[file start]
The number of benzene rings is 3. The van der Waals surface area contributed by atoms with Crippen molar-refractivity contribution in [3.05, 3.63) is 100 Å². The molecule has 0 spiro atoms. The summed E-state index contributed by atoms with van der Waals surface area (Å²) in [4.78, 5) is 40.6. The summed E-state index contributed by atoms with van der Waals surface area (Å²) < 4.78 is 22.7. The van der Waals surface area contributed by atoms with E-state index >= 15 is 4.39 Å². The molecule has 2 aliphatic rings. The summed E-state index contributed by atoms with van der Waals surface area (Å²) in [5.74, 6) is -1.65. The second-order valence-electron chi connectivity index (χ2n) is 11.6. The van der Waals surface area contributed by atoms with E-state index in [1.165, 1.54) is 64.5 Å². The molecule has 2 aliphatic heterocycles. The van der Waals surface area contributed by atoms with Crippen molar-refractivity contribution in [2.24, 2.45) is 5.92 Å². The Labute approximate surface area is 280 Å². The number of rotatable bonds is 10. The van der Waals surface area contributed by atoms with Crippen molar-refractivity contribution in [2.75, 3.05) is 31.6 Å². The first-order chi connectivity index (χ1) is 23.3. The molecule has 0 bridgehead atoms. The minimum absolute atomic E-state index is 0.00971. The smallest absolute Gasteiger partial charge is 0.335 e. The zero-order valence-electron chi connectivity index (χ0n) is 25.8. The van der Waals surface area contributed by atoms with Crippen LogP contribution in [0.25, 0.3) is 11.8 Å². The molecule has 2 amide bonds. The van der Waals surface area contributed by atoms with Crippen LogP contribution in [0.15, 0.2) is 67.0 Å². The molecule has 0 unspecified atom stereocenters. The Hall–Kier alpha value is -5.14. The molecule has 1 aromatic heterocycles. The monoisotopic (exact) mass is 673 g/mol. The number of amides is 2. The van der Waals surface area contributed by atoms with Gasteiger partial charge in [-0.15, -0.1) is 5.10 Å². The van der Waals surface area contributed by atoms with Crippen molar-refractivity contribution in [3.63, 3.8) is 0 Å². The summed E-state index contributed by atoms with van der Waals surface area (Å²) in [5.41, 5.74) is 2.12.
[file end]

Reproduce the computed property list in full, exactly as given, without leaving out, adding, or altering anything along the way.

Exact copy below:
The number of benzene rings is 3. The van der Waals surface area contributed by atoms with Crippen molar-refractivity contribution in [3.05, 3.63) is 100 Å². The molecule has 0 spiro atoms. The summed E-state index contributed by atoms with van der Waals surface area (Å²) in [4.78, 5) is 40.6. The summed E-state index contributed by atoms with van der Waals surface area (Å²) < 4.78 is 22.7. The van der Waals surface area contributed by atoms with E-state index >= 15 is 4.39 Å². The molecule has 2 aliphatic rings. The summed E-state index contributed by atoms with van der Waals surface area (Å²) in [5.74, 6) is -1.65. The second-order valence-electron chi connectivity index (χ2n) is 11.6. The van der Waals surface area contributed by atoms with E-state index in [1.165, 1.54) is 64.5 Å². The molecule has 2 aliphatic heterocycles. The van der Waals surface area contributed by atoms with Crippen molar-refractivity contribution in [2.24, 2.45) is 5.92 Å². The Labute approximate surface area is 280 Å². The number of rotatable bonds is 10. The van der Waals surface area contributed by atoms with Crippen molar-refractivity contribution in [2.75, 3.05) is 31.6 Å². The first-order chi connectivity index (χ1) is 23.3. The molecule has 0 bridgehead atoms. The minimum absolute atomic E-state index is 0.00971. The smallest absolute Gasteiger partial charge is 0.335 e. The zero-order valence-electron chi connectivity index (χ0n) is 25.8. The van der Waals surface area contributed by atoms with Crippen LogP contribution in [0.25, 0.3) is 11.8 Å². The molecule has 2 amide bonds. The van der Waals surface area contributed by atoms with Crippen LogP contribution in [0.15, 0.2) is 67.0 Å². The molecule has 0 unspecified atom stereocenters. The Hall–Kier alpha value is -5.14. The molecule has 1 aromatic heterocycles. The monoisotopic (exact) mass is 673 g/mol. The number of amides is 2. The van der Waals surface area contributed by atoms with Gasteiger partial charge in [-0.15, -0.1) is 5.10 Å². The van der Waals surface area contributed by atoms with Crippen molar-refractivity contribution in [3.63, 3.8) is 0 Å². The summed E-state index contributed by atoms with van der Waals surface area (Å²) in [5.41, 5.74) is 2.12.